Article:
An official for Canada‘s Department of Foreign Affairs May 7 confirmed the government’s intention to appeal a Federal Court ruling directing Ottawa to firmly push for the repatriation of Canadian Guantánamo Bay detainee Omar Khadr. In a brief statement obtained by the Toronto Star, the official emphasized Prime Minister Stephen Harper’s belief that the severity of the crimes allegedly committed by Khadr call for a judicial rather than a political process.
Khadr’s case has attracted a great deal of international attention due to his status as the only citizen of a Western nation currently being held at Guantánamo Bay, and his status as one of of two detainees being held at the US prison camp for crimes allegedly committed when he was a minor. Khadr’s lawyers have insisted that as signatories to the UN Optional Protocol to the Convention on the Rights of the Child on the involvement of children in armed conflict [text], both Canada and the US are prohibited from treating a juvenile soldier as a member of enemy forces.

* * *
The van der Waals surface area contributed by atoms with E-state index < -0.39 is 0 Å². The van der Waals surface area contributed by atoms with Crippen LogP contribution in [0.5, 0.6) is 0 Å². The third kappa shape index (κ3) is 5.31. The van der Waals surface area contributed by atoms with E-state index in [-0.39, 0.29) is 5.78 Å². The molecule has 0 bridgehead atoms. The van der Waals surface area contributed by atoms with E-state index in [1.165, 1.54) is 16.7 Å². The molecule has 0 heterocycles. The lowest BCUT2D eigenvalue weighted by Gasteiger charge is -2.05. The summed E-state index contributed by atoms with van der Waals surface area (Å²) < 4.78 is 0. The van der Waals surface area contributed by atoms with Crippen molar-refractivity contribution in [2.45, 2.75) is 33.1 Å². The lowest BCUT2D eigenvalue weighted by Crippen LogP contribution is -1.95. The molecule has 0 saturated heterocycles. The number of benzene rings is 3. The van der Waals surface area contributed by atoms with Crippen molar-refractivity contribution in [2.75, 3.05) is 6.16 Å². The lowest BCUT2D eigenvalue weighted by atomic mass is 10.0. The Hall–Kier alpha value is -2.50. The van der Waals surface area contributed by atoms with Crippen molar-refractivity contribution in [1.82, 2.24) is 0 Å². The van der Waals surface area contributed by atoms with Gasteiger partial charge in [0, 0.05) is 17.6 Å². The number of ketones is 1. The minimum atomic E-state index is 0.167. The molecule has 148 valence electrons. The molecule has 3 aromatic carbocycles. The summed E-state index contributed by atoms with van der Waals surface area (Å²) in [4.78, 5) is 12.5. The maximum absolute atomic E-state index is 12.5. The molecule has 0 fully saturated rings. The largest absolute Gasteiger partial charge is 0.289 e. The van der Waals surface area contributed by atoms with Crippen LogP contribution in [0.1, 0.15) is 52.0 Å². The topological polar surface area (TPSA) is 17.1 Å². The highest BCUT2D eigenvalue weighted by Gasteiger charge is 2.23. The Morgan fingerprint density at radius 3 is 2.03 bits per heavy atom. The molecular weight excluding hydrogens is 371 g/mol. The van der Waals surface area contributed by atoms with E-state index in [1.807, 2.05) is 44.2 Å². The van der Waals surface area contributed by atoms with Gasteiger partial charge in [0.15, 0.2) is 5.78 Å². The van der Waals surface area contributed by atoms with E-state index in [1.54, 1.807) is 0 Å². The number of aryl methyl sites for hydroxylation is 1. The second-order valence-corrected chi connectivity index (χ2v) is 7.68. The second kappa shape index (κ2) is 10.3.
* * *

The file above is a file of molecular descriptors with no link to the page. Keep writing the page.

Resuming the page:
In last month’s ruling, Justice James O’Reilly found that Khadr’s rights under section 7 of the Canadian Charter of Rights and Freedoms were infringed by the Canadian government’s refusal to request his return. Section 7 provides that “[e]veryone has the right to life, liberty and security of the person and the right not to be deprived thereof except in accordance with the principles of fundamental justice.” Khadr has allegedly admitted to throwing a hand grenade that killed a US soldier in Afghanistan and was charged in April 2007 with murder, attempted murder, conspiracy, providing material support for terrorism, and spying. (Jurist, May 9)
See our last posts on the Gitmo and the detainment scandal.
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